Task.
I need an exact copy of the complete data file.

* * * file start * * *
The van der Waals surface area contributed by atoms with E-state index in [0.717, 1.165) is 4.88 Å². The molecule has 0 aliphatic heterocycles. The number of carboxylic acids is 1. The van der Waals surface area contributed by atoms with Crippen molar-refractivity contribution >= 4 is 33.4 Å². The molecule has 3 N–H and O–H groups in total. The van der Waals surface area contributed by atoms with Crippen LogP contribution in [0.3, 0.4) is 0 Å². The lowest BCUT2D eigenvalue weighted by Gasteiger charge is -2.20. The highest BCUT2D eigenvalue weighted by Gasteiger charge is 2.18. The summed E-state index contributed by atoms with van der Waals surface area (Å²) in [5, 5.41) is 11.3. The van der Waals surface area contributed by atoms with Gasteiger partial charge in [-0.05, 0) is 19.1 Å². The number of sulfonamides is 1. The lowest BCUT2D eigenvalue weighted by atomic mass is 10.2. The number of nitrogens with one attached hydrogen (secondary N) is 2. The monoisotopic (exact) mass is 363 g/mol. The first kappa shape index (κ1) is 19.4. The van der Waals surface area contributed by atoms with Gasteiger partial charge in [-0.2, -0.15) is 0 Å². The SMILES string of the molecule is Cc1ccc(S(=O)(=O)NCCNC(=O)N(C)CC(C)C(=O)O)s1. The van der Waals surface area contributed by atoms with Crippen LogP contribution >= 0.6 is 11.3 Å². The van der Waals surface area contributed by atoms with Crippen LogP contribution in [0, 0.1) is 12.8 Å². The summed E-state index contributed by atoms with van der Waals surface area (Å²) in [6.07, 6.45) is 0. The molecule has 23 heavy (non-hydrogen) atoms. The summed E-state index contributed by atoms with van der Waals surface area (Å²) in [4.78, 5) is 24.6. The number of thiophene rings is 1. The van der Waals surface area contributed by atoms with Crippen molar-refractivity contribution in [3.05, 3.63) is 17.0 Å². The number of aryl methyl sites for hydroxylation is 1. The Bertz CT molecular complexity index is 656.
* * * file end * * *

The van der Waals surface area contributed by atoms with E-state index in [0.717, 1.165) is 4.88 Å². The molecule has 0 aliphatic heterocycles. The number of carboxylic acids is 1. The van der Waals surface area contributed by atoms with Crippen molar-refractivity contribution >= 4 is 33.4 Å². The molecule has 3 N–H and O–H groups in total. The van der Waals surface area contributed by atoms with Crippen LogP contribution in [0.3, 0.4) is 0 Å². The lowest BCUT2D eigenvalue weighted by Gasteiger charge is -2.20. The highest BCUT2D eigenvalue weighted by Gasteiger charge is 2.18. The summed E-state index contributed by atoms with van der Waals surface area (Å²) in [5, 5.41) is 11.3. The van der Waals surface area contributed by atoms with Gasteiger partial charge in [-0.05, 0) is 19.1 Å². The number of sulfonamides is 1. The lowest BCUT2D eigenvalue weighted by atomic mass is 10.2. The number of nitrogens with one attached hydrogen (secondary N) is 2. The monoisotopic (exact) mass is 363 g/mol. The first kappa shape index (κ1) is 19.4. The van der Waals surface area contributed by atoms with Gasteiger partial charge in [-0.2, -0.15) is 0 Å². The SMILES string of the molecule is Cc1ccc(S(=O)(=O)NCCNC(=O)N(C)CC(C)C(=O)O)s1. The van der Waals surface area contributed by atoms with Crippen LogP contribution >= 0.6 is 11.3 Å². The van der Waals surface area contributed by atoms with Crippen LogP contribution in [0, 0.1) is 12.8 Å². The summed E-state index contributed by atoms with van der Waals surface area (Å²) in [6.07, 6.45) is 0. The molecule has 23 heavy (non-hydrogen) atoms. The summed E-state index contributed by atoms with van der Waals surface area (Å²) in [4.78, 5) is 24.6. The number of thiophene rings is 1. The van der Waals surface area contributed by atoms with Crippen molar-refractivity contribution in [3.05, 3.63) is 17.0 Å². The number of aryl methyl sites for hydroxylation is 1. The Bertz CT molecular complexity index is 656.